by Zoran Kusovac
One army for Bosnia?
The agenda of the predominantlyüBosniak Army of BosniaüHerzegovina (ABüH) was to bring the whole of the country's territory under the central government's control. The Croatian Defence Council (HVO) originally fought against the Serbian onslaught in 1992, but during most of 1993 fought the ABH instead ý only to be forced into coüoperating with it against the Serbs by the USüsponsored Washington Agreement of February 1994. The third force, the Republika Srpska Army ( VRS), originally tried to overrun the whole country, then applied the fallback option of holding on to approximately 70% of territory ý a task in which it miserably failed in the face of coüordinated ABHüHVO attacks in late 1995.
Dayton divided BosniaüHerzegovina into two entities: the Bosnian Federation (Bosniak and Croat majority) with 51% of the territory, and the Republika Srpska with 49%. This was mirrored in the creation of a Federation Army (VF). To make it a viable force, the international community instituted the Equip and Train (E&T) programme, originally to address the imbalance in heavy weaponry in favour of VRS and HVO, and the imposed reduction of forces and equipment in accordance with the 1996 Florence Agreement on subüregional arms control. A US consultancy, Military Professional Resources Inc (MPRI), was contracted to guide the transformation of VF in line with NATO doctrine and standards. The fundamental approach in Dayton was to accept the realities on the ground ý division of the country and mutual political mistrust. However, the regional scene has changed substantially since December 1995, and the logic behind Dayton ý to counter the Serb domination by a credible VF ý does not hold any longer.
One of the fundamental regional deüstabilizing factors, the Croatian regime of President Franjo Tudjman, obsessed with partitioning Bosnia, was dismantled in January 2000. The new government immediately stopped pouring money into the remnants of the HVO, signing instead an agreement pledging transparent funding, which gives the Bosnian Croats only Kuna 300 million ($35 million) per year. Zagreb declared itself in favour of a stable Bosnia, which is a clear message that any eventual attempts by Bosnian Croat hardliners to undermine it would not be supported or even tolerated.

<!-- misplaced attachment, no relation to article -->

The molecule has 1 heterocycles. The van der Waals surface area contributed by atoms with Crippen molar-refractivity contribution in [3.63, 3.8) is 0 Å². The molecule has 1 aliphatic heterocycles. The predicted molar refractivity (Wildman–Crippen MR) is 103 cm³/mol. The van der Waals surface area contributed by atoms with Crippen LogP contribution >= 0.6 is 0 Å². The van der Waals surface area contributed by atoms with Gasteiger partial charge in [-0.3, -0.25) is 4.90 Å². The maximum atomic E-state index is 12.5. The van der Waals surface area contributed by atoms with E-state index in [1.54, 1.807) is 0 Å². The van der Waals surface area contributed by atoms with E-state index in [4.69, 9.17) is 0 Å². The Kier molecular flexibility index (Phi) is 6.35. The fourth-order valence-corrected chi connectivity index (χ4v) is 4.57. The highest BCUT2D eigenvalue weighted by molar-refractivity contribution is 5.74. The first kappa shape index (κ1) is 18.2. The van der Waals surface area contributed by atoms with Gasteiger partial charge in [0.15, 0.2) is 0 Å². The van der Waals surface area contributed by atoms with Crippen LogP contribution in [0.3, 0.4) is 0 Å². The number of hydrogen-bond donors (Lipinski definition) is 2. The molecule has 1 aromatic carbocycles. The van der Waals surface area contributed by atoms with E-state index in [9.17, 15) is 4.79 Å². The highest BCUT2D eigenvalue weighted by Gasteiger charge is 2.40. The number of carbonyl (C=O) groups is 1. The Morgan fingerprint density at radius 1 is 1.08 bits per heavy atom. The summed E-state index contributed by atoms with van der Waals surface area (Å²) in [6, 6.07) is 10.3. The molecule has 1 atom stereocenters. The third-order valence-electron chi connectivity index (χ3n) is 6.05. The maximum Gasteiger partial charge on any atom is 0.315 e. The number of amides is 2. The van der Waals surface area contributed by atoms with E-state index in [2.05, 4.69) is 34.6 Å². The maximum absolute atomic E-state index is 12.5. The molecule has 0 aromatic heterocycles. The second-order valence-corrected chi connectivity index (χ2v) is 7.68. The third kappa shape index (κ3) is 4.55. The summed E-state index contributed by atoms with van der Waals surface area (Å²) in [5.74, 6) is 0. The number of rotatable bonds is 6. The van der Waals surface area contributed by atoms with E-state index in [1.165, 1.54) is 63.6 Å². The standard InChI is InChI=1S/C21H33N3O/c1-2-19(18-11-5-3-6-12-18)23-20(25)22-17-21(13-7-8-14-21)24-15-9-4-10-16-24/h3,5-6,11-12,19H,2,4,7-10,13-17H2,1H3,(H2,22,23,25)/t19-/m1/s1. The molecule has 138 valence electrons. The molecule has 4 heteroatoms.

Following the 1999 NATO air campaign against neighbouring Yugoslavia, the Bosnian Serbs began to realize that the possibility of Serbia using its military might to support their eventual secession was becoming very unlikely. The VRS, now reduced to a paper tiger and plagued by lack of funds, strikes and decisive action by the NATOüled Stabilization Force (SFOR) disbanding rogue units and arresting suspected war criminals including Chief of Staff General Momir Tali_, cautiously and slowly began to coüoperate.
Following NATO deployment to Kosovo, all three sides in Bosnia are now fully aware that the alliance cannot extricate itself from the region and will have to remain a long time, with deployment into Montenegro and even into postüMilosevic Serbia a possibility. That would essentially remove the need to maintain any armies in Bosnia as guarantors of the present political order. If that order were to change into a more viable, efficient and cheaper centralized state, it would have to be followed by creating a joint army, thus removing the relics of the threeüarmy organization. Only a unified military structure would enable Bosnia's entry into NATO's Partnership for Peace (PfP) programme.
So far, only the Croats dare mention full demilitarization. Following the 15% cuts in December 1999, their component of the VF, one of four corps, numbers only 7,000. It is a force which Federation Defence Minister Miroslav Prce admits serves no military purpose. He voices the ideas floated by the new pragmatic Bosnian Croat leadership: instead of proceeding with full integration of a reduced VF, all Bosnian armies should either be disbanded altogether or integrated into a small joint force.
Prce's arguments are hard to disprove. The E&T programme saw the VF stuck with donations of equipment up to 30 years old, including helicopters which develop tail cracks and are not cleared to fly over 2,000m in a mountainous country, five different types of main battle tanks and other assorted heavy equipment, creating a logistical nightmare. Some VF officials claim the model of civilian control and military command structure is unworkable.